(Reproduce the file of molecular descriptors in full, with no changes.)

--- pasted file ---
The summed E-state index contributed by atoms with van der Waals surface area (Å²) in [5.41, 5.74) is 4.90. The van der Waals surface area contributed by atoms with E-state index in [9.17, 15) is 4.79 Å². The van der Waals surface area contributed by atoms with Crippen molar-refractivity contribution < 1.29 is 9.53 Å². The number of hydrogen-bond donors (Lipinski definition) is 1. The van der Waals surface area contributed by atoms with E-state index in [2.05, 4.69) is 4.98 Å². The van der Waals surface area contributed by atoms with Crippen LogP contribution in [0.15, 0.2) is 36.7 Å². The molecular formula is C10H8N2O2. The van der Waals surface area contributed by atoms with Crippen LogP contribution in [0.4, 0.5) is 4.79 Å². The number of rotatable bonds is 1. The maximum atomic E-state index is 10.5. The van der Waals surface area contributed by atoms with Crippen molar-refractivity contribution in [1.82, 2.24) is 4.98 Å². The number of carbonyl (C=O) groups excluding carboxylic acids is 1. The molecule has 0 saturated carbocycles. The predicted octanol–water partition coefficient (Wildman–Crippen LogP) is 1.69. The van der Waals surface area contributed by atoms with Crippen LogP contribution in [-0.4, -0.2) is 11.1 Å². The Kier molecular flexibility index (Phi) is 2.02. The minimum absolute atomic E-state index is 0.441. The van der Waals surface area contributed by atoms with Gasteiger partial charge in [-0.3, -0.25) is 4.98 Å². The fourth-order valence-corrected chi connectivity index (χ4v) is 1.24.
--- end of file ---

The summed E-state index contributed by atoms with van der Waals surface area (Å²) in [5.41, 5.74) is 4.90. The van der Waals surface area contributed by atoms with E-state index in [9.17, 15) is 4.79 Å². The van der Waals surface area contributed by atoms with Crippen molar-refractivity contribution < 1.29 is 9.53 Å². The number of hydrogen-bond donors (Lipinski definition) is 1. The van der Waals surface area contributed by atoms with E-state index in [2.05, 4.69) is 4.98 Å². The van der Waals surface area contributed by atoms with Crippen LogP contribution in [0.15, 0.2) is 36.7 Å². The molecular formula is C10H8N2O2. The van der Waals surface area contributed by atoms with Crippen LogP contribution in [0.4, 0.5) is 4.79 Å². The number of rotatable bonds is 1. The maximum atomic E-state index is 10.5. The van der Waals surface area contributed by atoms with Crippen molar-refractivity contribution in [1.82, 2.24) is 4.98 Å². The number of carbonyl (C=O) groups excluding carboxylic acids is 1. The molecule has 0 saturated carbocycles. The predicted octanol–water partition coefficient (Wildman–Crippen LogP) is 1.69. The van der Waals surface area contributed by atoms with Crippen LogP contribution in [-0.4, -0.2) is 11.1 Å². The Kier molecular flexibility index (Phi) is 2.02. The minimum absolute atomic E-state index is 0.441. The van der Waals surface area contributed by atoms with Gasteiger partial charge in [-0.3, -0.25) is 4.98 Å². The fourth-order valence-corrected chi connectivity index (χ4v) is 1.24.